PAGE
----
THE QUEEN OF ATTOLIA, on the other hand, is narrated in the third person and feels like it's geared towards an older audience (older teens). All of the charming wit and humor I loved in the first book is mostly gone, except as an occasional aside, and the story is much, much darker. In the beginning of the book, something terrible happens to one of the main characters and it's honestly like something out of Game of Thrones. I was so upset I put the book down and stopped reading for a day, and even though I was able to eventually get back into the book, I wasn't prepared for that tonal shift, and I'm sure it would be way worse for a kid to see a character suffer like that.
Once I got over my disappointment at the lack of a Gen-focused narrative, I did warm to the story. Turner plots very intensely and there were so many great twists that were carefully planned. It's one of the smartest young adult fantasy novels I've read in years-- everything was done so well, and I felt like all of the characters were developed in a way that felt real. Attolia's backstory, for example, felt like something a young queen might do if she were essentially a captive in her own palace and was willing to do anything to get her freedom back. Eddis was the perfect blend of cunning brutality and motherly kindness that one would expect to see in a queen that ruled with kindness but wanted to keep her throne safe from invaders. And Eugenides's depression was-- well, let's just say that it was warranted, realistic, and potentially triggering to anyone who has ever had a depressive episode or struggled with grief/loss.
Regarding that one missing star-- I think this is a book that, despite being incredibly successful and popular, doesn't really seem to have a specific audience. It will appeal to precocious younger teens and adults who love YA that doesn't feel dumbed down, but I also don't think it really seems to be a middle grade series anymore like the first one. I was also a little confused about the world-building because the first book made it clear that this was a Greek-inspired fantasy world, with its own Greek-inspired pantheon of the gods, and yet in this book, Gen is studying Euclid at one point, and the Queen of Eddis makes a sly reference to Helen of Troy. So, what-- do the Greeks actually exist in this world and this is just a made up set of countries that exist nearby them, the way Genovia was a made-up country in Europe created for the sake of the Princess Diaries? It was very odd, and I spent way too much time thinking about that as I read, because I'm compulsive like that.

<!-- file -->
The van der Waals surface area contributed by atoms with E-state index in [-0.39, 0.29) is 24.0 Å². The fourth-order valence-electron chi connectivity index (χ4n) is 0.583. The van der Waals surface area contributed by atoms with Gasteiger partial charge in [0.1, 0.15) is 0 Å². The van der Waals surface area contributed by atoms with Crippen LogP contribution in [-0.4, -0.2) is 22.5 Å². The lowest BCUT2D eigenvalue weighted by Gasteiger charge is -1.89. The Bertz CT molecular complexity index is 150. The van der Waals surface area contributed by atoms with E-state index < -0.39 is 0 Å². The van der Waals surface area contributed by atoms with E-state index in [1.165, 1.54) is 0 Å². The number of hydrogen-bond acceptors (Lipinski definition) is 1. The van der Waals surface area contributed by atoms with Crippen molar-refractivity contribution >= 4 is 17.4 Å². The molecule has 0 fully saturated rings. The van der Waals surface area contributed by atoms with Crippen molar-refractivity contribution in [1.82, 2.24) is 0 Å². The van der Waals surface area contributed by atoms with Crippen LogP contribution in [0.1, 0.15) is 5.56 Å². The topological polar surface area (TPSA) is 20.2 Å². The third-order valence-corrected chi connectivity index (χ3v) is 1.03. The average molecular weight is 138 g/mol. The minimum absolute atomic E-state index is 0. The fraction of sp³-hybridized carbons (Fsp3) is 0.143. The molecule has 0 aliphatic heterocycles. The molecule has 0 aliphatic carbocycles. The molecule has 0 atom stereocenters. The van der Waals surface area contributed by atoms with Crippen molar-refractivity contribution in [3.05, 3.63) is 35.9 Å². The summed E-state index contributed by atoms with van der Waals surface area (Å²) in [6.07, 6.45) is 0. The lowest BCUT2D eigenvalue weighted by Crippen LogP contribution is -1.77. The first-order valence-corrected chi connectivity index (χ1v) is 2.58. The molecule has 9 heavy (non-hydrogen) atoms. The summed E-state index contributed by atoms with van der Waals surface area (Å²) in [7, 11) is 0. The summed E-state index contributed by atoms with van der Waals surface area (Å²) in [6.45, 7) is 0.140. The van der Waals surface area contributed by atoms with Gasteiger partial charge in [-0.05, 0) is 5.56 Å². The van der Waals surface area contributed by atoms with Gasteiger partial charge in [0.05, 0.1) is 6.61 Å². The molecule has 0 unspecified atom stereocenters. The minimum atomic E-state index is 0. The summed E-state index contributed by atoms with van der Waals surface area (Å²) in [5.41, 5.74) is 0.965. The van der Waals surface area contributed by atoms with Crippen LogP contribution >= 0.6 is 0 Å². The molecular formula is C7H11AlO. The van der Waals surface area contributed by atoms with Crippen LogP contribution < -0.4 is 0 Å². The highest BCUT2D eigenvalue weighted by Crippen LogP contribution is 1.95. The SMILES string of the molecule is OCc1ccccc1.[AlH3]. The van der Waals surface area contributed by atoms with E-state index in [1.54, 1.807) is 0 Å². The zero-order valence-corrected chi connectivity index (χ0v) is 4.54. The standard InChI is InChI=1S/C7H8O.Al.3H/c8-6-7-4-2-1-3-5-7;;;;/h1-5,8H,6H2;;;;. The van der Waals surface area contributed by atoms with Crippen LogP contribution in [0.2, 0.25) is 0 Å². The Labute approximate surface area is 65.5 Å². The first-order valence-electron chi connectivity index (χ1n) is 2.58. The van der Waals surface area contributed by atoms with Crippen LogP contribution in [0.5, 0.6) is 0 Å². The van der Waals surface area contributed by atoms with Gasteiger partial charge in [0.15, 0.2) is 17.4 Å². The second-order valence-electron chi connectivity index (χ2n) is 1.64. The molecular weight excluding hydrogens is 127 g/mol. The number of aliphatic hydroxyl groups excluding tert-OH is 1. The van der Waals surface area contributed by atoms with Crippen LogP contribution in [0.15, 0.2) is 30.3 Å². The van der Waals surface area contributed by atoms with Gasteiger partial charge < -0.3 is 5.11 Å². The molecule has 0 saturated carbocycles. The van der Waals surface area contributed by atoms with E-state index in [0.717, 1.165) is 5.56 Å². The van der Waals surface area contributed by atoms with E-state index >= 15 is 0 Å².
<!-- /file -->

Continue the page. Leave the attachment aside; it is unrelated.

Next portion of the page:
I also felt like ~that one love story~ appeared out of nowhere, and I didn't really feel the chemistry between the two of them at all. I certainly wouldn't fall in love with my torturer and it was really weird and kind of uncomfortable for me. Flip the genders and people would be losing their minds over the abusive plot, and yet because the perpetrator of violence in this book was a woman people are like YAAAASS WHAT A STRONG QUEEN. I never really forgave her for what she did and was not impressed with that ending. I can't say anymore because spoilers but if you've read the book, you know what I mean.
Huge thanks to Erika for reading this series with me. I'm having a lot of fun.
3.5 to 4 out of 5 stars
I hated the romance too. There’s even a line where the narrator notes how the character “shivers” in the presence of their torturer, so I always got the impression it was Stockholm Syndrome as opposed to any semblance of genuine romanceReplyDelete
I like your interpretation better than the canon romance lolDelete